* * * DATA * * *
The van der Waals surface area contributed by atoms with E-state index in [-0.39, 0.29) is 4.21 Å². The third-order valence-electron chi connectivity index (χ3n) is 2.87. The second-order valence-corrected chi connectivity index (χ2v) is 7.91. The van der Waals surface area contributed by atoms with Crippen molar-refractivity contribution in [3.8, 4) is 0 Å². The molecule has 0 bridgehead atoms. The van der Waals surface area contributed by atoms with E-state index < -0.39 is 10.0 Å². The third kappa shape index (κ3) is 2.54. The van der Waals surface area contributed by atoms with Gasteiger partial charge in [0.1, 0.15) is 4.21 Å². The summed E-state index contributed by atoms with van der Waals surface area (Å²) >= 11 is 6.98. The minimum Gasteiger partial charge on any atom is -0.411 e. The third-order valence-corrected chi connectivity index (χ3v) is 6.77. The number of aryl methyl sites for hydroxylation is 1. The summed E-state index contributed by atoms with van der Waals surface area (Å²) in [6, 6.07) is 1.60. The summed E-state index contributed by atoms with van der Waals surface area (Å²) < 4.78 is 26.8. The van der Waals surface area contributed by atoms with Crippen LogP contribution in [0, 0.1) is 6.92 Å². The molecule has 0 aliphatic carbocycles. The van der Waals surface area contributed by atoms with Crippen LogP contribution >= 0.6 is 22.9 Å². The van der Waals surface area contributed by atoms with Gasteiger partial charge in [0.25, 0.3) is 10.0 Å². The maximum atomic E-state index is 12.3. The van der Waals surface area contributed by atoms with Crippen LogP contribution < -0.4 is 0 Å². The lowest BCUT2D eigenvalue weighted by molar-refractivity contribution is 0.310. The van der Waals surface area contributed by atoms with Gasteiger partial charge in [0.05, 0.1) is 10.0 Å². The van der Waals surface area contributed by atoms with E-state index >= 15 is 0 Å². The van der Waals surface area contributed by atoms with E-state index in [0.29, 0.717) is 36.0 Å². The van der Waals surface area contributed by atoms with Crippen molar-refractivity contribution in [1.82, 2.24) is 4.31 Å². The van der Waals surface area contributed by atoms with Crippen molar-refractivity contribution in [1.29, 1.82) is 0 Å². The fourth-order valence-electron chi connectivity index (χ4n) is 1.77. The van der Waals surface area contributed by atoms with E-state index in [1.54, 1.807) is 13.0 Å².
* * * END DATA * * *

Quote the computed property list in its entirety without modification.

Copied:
The van der Waals surface area contributed by atoms with E-state index in [-0.39, 0.29) is 4.21 Å². The third-order valence-electron chi connectivity index (χ3n) is 2.87. The second-order valence-corrected chi connectivity index (χ2v) is 7.91. The van der Waals surface area contributed by atoms with Crippen molar-refractivity contribution in [3.8, 4) is 0 Å². The molecule has 0 bridgehead atoms. The van der Waals surface area contributed by atoms with E-state index < -0.39 is 10.0 Å². The third kappa shape index (κ3) is 2.54. The van der Waals surface area contributed by atoms with Gasteiger partial charge in [0.1, 0.15) is 4.21 Å². The summed E-state index contributed by atoms with van der Waals surface area (Å²) >= 11 is 6.98. The minimum Gasteiger partial charge on any atom is -0.411 e. The third-order valence-corrected chi connectivity index (χ3v) is 6.77. The number of aryl methyl sites for hydroxylation is 1. The summed E-state index contributed by atoms with van der Waals surface area (Å²) in [6, 6.07) is 1.60. The summed E-state index contributed by atoms with van der Waals surface area (Å²) < 4.78 is 26.8. The van der Waals surface area contributed by atoms with Crippen LogP contribution in [0, 0.1) is 6.92 Å². The molecule has 0 aliphatic carbocycles. The van der Waals surface area contributed by atoms with Crippen LogP contribution >= 0.6 is 22.9 Å². The van der Waals surface area contributed by atoms with Gasteiger partial charge in [0.25, 0.3) is 10.0 Å². The maximum atomic E-state index is 12.3. The van der Waals surface area contributed by atoms with Crippen LogP contribution < -0.4 is 0 Å². The lowest BCUT2D eigenvalue weighted by molar-refractivity contribution is 0.310. The van der Waals surface area contributed by atoms with Gasteiger partial charge in [0.05, 0.1) is 10.0 Å². The van der Waals surface area contributed by atoms with E-state index >= 15 is 0 Å². The van der Waals surface area contributed by atoms with E-state index in [0.29, 0.717) is 36.0 Å². The van der Waals surface area contributed by atoms with Crippen molar-refractivity contribution in [1.82, 2.24) is 4.31 Å². The van der Waals surface area contributed by atoms with Crippen molar-refractivity contribution in [1.29, 1.82) is 0 Å². The fourth-order valence-electron chi connectivity index (χ4n) is 1.77. The van der Waals surface area contributed by atoms with E-state index in [1.54, 1.807) is 13.0 Å².